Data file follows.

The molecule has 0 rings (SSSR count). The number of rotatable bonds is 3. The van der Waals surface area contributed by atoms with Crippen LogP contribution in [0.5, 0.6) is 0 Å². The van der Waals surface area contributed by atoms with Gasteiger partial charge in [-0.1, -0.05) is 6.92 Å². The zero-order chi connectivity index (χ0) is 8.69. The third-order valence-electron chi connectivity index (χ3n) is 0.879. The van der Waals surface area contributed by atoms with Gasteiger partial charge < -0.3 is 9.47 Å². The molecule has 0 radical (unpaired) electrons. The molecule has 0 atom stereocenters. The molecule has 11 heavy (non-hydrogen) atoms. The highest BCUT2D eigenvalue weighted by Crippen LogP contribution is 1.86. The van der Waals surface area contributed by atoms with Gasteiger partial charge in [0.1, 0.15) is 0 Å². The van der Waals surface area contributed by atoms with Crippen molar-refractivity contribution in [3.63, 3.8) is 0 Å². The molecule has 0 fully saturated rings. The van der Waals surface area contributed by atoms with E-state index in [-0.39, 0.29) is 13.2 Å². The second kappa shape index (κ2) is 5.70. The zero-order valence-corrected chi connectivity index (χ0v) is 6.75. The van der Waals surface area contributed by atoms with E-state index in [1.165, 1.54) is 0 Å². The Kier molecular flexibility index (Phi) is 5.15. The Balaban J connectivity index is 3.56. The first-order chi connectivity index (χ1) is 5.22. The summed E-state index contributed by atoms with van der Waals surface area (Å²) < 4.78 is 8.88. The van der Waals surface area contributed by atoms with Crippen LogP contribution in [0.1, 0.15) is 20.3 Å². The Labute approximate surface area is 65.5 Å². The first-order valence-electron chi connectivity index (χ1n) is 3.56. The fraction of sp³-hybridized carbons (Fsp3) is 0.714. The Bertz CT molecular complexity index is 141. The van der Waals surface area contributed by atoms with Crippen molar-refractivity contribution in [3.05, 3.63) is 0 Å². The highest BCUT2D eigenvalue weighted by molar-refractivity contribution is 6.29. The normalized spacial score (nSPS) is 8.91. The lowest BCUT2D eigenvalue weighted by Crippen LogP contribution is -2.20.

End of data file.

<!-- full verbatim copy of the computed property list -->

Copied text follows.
The molecule has 0 rings (SSSR count). The number of rotatable bonds is 3. The van der Waals surface area contributed by atoms with Crippen LogP contribution in [0.5, 0.6) is 0 Å². The van der Waals surface area contributed by atoms with Gasteiger partial charge in [-0.1, -0.05) is 6.92 Å². The zero-order chi connectivity index (χ0) is 8.69. The third-order valence-electron chi connectivity index (χ3n) is 0.879. The van der Waals surface area contributed by atoms with Gasteiger partial charge < -0.3 is 9.47 Å². The molecule has 0 radical (unpaired) electrons. The molecule has 0 atom stereocenters. The molecule has 11 heavy (non-hydrogen) atoms. The highest BCUT2D eigenvalue weighted by Crippen LogP contribution is 1.86. The van der Waals surface area contributed by atoms with Gasteiger partial charge in [0.1, 0.15) is 0 Å². The van der Waals surface area contributed by atoms with Crippen molar-refractivity contribution in [3.63, 3.8) is 0 Å². The molecule has 0 fully saturated rings. The van der Waals surface area contributed by atoms with E-state index in [-0.39, 0.29) is 13.2 Å². The second kappa shape index (κ2) is 5.70. The zero-order valence-corrected chi connectivity index (χ0v) is 6.75. The van der Waals surface area contributed by atoms with E-state index in [1.165, 1.54) is 0 Å². The Kier molecular flexibility index (Phi) is 5.15. The Balaban J connectivity index is 3.56. The first-order chi connectivity index (χ1) is 5.22. The summed E-state index contributed by atoms with van der Waals surface area (Å²) < 4.78 is 8.88. The van der Waals surface area contributed by atoms with Crippen LogP contribution in [0.1, 0.15) is 20.3 Å². The Labute approximate surface area is 65.5 Å². The first-order valence-electron chi connectivity index (χ1n) is 3.56. The fraction of sp³-hybridized carbons (Fsp3) is 0.714. The Bertz CT molecular complexity index is 141. The van der Waals surface area contributed by atoms with Crippen molar-refractivity contribution in [3.05, 3.63) is 0 Å². The highest BCUT2D eigenvalue weighted by molar-refractivity contribution is 6.29. The normalized spacial score (nSPS) is 8.91. The lowest BCUT2D eigenvalue weighted by Crippen LogP contribution is -2.20.